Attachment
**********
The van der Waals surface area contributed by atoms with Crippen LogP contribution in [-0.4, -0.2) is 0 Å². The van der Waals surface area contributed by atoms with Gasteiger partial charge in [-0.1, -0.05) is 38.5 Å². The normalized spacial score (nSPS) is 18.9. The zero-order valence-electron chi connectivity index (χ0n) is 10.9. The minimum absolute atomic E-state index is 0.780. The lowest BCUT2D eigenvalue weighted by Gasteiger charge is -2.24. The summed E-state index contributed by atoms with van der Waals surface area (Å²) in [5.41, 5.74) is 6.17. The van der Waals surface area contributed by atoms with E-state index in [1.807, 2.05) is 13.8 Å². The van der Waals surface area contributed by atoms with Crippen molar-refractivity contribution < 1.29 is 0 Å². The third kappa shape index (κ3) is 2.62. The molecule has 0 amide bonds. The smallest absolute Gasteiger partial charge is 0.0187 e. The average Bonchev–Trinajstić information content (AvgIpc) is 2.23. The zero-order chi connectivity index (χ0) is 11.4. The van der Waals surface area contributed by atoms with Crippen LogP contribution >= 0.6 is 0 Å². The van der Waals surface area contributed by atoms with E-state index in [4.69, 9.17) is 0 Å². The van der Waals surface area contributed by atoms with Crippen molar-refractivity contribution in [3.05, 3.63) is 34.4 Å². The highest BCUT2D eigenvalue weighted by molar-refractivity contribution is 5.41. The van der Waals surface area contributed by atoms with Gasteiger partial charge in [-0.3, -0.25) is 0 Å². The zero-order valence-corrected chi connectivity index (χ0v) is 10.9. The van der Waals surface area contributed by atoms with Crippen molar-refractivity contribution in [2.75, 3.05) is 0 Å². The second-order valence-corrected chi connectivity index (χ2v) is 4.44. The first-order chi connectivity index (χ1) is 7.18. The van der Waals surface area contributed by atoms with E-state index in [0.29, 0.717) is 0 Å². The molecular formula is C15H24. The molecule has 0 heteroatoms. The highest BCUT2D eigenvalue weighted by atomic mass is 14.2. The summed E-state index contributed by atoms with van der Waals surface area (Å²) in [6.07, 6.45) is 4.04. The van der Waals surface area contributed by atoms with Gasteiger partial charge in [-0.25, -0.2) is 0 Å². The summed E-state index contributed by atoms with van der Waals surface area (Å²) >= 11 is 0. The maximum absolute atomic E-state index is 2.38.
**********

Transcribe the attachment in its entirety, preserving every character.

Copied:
The van der Waals surface area contributed by atoms with Crippen LogP contribution in [-0.4, -0.2) is 0 Å². The van der Waals surface area contributed by atoms with Gasteiger partial charge in [-0.1, -0.05) is 38.5 Å². The normalized spacial score (nSPS) is 18.9. The zero-order valence-electron chi connectivity index (χ0n) is 10.9. The minimum absolute atomic E-state index is 0.780. The lowest BCUT2D eigenvalue weighted by Gasteiger charge is -2.24. The summed E-state index contributed by atoms with van der Waals surface area (Å²) in [5.41, 5.74) is 6.17. The van der Waals surface area contributed by atoms with E-state index in [1.807, 2.05) is 13.8 Å². The van der Waals surface area contributed by atoms with Crippen molar-refractivity contribution < 1.29 is 0 Å². The third kappa shape index (κ3) is 2.62. The molecule has 0 amide bonds. The smallest absolute Gasteiger partial charge is 0.0187 e. The average Bonchev–Trinajstić information content (AvgIpc) is 2.23. The zero-order chi connectivity index (χ0) is 11.4. The van der Waals surface area contributed by atoms with Crippen LogP contribution >= 0.6 is 0 Å². The van der Waals surface area contributed by atoms with E-state index in [4.69, 9.17) is 0 Å². The van der Waals surface area contributed by atoms with Crippen molar-refractivity contribution in [3.05, 3.63) is 34.4 Å². The highest BCUT2D eigenvalue weighted by molar-refractivity contribution is 5.41. The van der Waals surface area contributed by atoms with Gasteiger partial charge in [-0.3, -0.25) is 0 Å². The zero-order valence-corrected chi connectivity index (χ0v) is 10.9. The van der Waals surface area contributed by atoms with Crippen molar-refractivity contribution in [2.75, 3.05) is 0 Å². The second-order valence-corrected chi connectivity index (χ2v) is 4.44. The first-order chi connectivity index (χ1) is 7.18. The van der Waals surface area contributed by atoms with E-state index in [0.29, 0.717) is 0 Å². The molecular formula is C15H24. The molecule has 0 heteroatoms. The highest BCUT2D eigenvalue weighted by atomic mass is 14.2. The summed E-state index contributed by atoms with van der Waals surface area (Å²) in [6.07, 6.45) is 4.04. The van der Waals surface area contributed by atoms with Gasteiger partial charge in [-0.25, -0.2) is 0 Å². The summed E-state index contributed by atoms with van der Waals surface area (Å²) >= 11 is 0. The maximum absolute atomic E-state index is 2.38.